Heidi Falvey

Institute of Integrative Biology University of Liverpool

Supervisors: Dr Daimark Bennett, Dr Mal Horsburgh, Professor Rasmita Raval, Dr Gary Borisy, Mr Michael Hoptroff and Dr Gordon James

I have had a fascination in microbiology ever since I learnt about the human microbiome and its role in human health and disease. I attended the University of Westminster to complete my undergraduate degree in Microbiology, during which time, I was fortunate to receive funding to undertake summer research projects in my second and third years. The first of these, funded by a summer scholarship from the British Society of Antimicrobial Chemotherapy, focused on isolating bacteriophages; the second, funded by University of Westminster, focused on molecular biology techniques needed for chimeric mutagenesis of viral glycoproteins. These experiences reinforced my ambition to go into research. 

I was subsequently able to complete a Master’s degree at the University of Manchester studying Medical Microbiology. In Manchester, I delved further into the topic of the microbiome and became fascinated with host-microbe interactions. These interactions are complex and can either promote or damage host health. In my master’s research project, I was introduced to advanced imaging techniques which allowed me to collect time-lapse image data of microbial-host interactions.

I chose to conduct my PhD project because it intertwines all my interests, from integrating science, microbiome research and use of advanced imaging techniques.    

Project Title: Advanced spatial and species level imaging of the human microbe

This PhD project aims to better understand the structure of microbial communities found on human skin. The rationale for understanding a microbiome’s spatial structure is the ability to understand how and why dysbiosis can occur in these communities Currently, our understanding of dysbiosis comes largely from sequencing data, which only shows what proportional shifts in species abundance has occurred. Spatial structure can also give insight into how these microbial communities are maintained, including clues into functional interplay between specific species.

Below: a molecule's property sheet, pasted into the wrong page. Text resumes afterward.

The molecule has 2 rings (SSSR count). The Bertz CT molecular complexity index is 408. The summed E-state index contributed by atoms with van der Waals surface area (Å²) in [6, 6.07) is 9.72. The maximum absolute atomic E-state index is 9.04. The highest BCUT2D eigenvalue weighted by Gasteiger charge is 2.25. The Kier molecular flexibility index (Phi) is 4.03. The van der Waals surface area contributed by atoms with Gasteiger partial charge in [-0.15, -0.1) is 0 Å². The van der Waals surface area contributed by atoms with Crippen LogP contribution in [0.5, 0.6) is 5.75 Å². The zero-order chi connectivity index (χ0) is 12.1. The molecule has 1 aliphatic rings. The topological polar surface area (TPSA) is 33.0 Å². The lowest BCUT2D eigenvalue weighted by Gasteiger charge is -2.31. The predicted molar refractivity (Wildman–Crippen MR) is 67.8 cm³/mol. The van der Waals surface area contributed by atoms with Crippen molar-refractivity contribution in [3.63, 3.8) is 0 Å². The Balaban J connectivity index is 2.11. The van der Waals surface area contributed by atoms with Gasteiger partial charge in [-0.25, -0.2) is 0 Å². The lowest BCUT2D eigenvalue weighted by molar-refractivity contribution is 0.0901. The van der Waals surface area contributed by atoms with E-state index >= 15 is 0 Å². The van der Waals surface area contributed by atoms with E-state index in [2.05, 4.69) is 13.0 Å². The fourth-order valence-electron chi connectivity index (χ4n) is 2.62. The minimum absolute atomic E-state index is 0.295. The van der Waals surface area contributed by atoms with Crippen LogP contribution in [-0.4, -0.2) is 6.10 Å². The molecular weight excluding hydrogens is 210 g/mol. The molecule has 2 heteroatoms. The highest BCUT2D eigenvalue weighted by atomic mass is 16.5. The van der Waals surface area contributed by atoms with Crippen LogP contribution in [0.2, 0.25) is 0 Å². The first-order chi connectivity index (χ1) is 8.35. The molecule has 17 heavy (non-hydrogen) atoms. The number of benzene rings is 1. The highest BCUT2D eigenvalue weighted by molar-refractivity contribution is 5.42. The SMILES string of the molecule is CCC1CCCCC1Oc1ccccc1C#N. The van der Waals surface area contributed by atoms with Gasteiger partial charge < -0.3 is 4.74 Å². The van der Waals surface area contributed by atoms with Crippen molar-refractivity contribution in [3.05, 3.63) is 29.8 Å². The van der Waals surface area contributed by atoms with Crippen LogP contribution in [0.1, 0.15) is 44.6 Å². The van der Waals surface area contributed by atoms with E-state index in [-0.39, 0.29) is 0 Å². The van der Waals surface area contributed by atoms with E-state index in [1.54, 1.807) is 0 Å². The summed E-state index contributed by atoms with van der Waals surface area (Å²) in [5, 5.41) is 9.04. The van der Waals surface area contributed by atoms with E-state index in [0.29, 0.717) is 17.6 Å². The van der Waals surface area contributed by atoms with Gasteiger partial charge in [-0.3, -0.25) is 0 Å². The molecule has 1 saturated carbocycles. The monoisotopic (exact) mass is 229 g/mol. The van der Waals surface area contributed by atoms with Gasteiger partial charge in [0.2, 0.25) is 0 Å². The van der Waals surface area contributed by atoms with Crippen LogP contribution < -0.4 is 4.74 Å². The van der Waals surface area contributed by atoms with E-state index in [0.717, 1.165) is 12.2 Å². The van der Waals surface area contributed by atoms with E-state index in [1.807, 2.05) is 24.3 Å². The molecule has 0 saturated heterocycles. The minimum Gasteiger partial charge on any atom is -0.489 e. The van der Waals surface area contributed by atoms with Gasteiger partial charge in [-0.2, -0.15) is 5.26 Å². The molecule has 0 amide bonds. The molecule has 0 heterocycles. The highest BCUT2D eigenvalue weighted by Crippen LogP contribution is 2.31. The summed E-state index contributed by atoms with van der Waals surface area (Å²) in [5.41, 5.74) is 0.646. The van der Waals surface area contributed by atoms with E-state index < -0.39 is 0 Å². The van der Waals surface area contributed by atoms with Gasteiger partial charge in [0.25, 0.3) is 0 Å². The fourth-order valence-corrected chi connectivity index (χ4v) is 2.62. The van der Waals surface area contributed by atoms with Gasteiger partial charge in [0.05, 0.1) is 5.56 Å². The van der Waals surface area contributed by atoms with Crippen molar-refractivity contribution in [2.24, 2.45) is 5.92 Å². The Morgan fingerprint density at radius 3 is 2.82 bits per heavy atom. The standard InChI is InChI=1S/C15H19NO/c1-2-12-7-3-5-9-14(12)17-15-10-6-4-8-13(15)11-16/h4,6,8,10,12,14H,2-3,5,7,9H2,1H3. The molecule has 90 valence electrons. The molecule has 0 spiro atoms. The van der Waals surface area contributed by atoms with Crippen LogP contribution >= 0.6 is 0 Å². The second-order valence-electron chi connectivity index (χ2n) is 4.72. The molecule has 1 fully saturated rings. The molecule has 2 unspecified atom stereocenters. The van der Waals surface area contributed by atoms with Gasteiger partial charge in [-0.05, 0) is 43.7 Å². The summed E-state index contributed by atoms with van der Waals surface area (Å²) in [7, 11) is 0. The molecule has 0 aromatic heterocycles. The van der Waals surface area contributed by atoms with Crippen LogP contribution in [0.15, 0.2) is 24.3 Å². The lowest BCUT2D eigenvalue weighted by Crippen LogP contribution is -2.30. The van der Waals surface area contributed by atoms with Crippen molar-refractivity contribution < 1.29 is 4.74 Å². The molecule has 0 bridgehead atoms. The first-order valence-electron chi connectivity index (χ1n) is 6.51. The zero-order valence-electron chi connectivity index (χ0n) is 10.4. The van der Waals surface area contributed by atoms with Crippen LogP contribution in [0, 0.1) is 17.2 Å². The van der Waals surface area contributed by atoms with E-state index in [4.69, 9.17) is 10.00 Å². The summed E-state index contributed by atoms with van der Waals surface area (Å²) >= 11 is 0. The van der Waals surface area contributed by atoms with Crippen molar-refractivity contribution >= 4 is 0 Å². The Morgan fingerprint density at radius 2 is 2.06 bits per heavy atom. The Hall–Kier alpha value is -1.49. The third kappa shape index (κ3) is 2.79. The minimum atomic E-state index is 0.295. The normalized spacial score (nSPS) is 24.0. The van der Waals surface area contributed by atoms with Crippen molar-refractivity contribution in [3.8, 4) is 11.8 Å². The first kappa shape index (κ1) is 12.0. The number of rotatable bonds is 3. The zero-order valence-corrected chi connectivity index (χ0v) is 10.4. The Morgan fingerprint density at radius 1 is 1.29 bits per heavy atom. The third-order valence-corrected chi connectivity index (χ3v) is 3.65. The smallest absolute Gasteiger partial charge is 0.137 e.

In my PhD project I will employ an advanced imaging method pioneered by Borisy et al., (2016), called Combinatorial labelling and spectral imaging- fluorescence in-situ hybridisation (CLASI-FISH), to image the skin microbiome. The skin microbiome is highly variable between sites, so chosen sites for this research are “oasises” that have higher microbial abundance then other sites. The chosen sites include the axilla, scalp and foot. Understanding the skin microbiota spatial structure is important as allows us to learn more about dermatological dysbiosis and application of effective treatments. This project involves funding and collaboration from Unilever. This collaboration gives me the opportunity to apply CLASI-FISH to image in vitro skin microbiome models as well as benefit from Unilever’s in-house expertise in research of the skin microbiome.

Other activities

I attended a Unilever Workshop (3-4th July 2019) where I was able to meet all current PhD students that were collaborating with Unilever in BBSRC DTP programmes.This workshop included attending presentations on technology used in the MIF (Material Innovation Factory) building in Liverpool, 3/4th year PhD projects, and motivation in research. We were able to share progress made in our projects via poster presentations and able to network with other students.

This website uses cookies to ensure you get the best experience on our website.